Felicity swatted the hand away. "It's a mistake. A horrible mistake, but a mistake, nonetheless. I can't believe you'd actually think it was true." From far away, somebody laughed. It sounded like her own laugh, except hollow.

"Listen," began Alec, but she cut him off.

"I won't! I won't listen until people start talking sense!" She jumped up and ran to her room before anyone could stop her.

With the door closed and her head buried in her pillow, Felicity waited for the world to stop tossing around beneath her like a ship in a storm.

When the newspaper clipping arrived with the story of the wreck of The Maid of Calais, she went out to the barn and climbed into the hayloft. Really, it was ridiculous how rumors got around. People would believe anything, just because they heard it over a telephone line or saw it in print.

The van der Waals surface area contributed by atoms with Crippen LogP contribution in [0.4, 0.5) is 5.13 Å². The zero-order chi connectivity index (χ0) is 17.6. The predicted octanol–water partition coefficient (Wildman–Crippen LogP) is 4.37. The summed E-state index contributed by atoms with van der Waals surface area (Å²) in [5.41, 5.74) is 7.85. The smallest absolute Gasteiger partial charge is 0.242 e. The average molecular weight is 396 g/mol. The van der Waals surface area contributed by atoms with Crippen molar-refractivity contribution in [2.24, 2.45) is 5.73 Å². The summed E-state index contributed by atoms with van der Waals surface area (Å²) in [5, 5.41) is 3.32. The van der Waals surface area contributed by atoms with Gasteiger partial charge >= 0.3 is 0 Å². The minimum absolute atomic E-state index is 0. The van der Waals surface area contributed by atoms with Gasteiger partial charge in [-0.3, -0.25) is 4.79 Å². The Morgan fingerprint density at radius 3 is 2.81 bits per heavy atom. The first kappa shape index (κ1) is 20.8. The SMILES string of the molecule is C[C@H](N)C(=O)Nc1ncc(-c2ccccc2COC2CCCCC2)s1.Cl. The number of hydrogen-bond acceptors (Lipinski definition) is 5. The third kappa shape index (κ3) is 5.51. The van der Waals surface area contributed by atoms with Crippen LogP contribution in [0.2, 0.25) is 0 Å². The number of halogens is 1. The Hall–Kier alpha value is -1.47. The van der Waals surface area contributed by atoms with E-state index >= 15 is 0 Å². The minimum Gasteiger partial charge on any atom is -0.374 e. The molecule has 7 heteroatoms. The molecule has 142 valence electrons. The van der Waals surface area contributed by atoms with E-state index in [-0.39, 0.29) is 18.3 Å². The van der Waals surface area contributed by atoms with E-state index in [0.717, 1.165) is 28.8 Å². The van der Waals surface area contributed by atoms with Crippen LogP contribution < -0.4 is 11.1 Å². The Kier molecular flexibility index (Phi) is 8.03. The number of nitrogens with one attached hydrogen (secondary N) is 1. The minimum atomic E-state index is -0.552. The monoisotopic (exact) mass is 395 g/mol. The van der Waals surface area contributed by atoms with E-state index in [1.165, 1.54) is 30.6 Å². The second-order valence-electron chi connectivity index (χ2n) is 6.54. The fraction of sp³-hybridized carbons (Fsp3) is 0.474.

Because Gus couldn't be...he couldn't be.... It was impossible. She would know, she would feel, she would sense if it were true, if he were really.... Surely something in her heart would dislodge, ripped away along with its anchor.

For the first time, she let herself wonder what would become of her if it were true. Who would keep her honest? Who would fight for her happiness?

She had been counting on Gus to return, counting the hours until she could sit with him and talk things over—her decision to put off medical school, if not drop the idea entirely; her options for permanent employment; her guilt at not being able to save Colleen Pritchard. She hadn't written to him since before any of that happened, not for over a month now, as a matter of fact. Things had been so confusing and she hadn't known what to write. She had been sure he would understand, when he got back, that she couldn't put things like that on paper.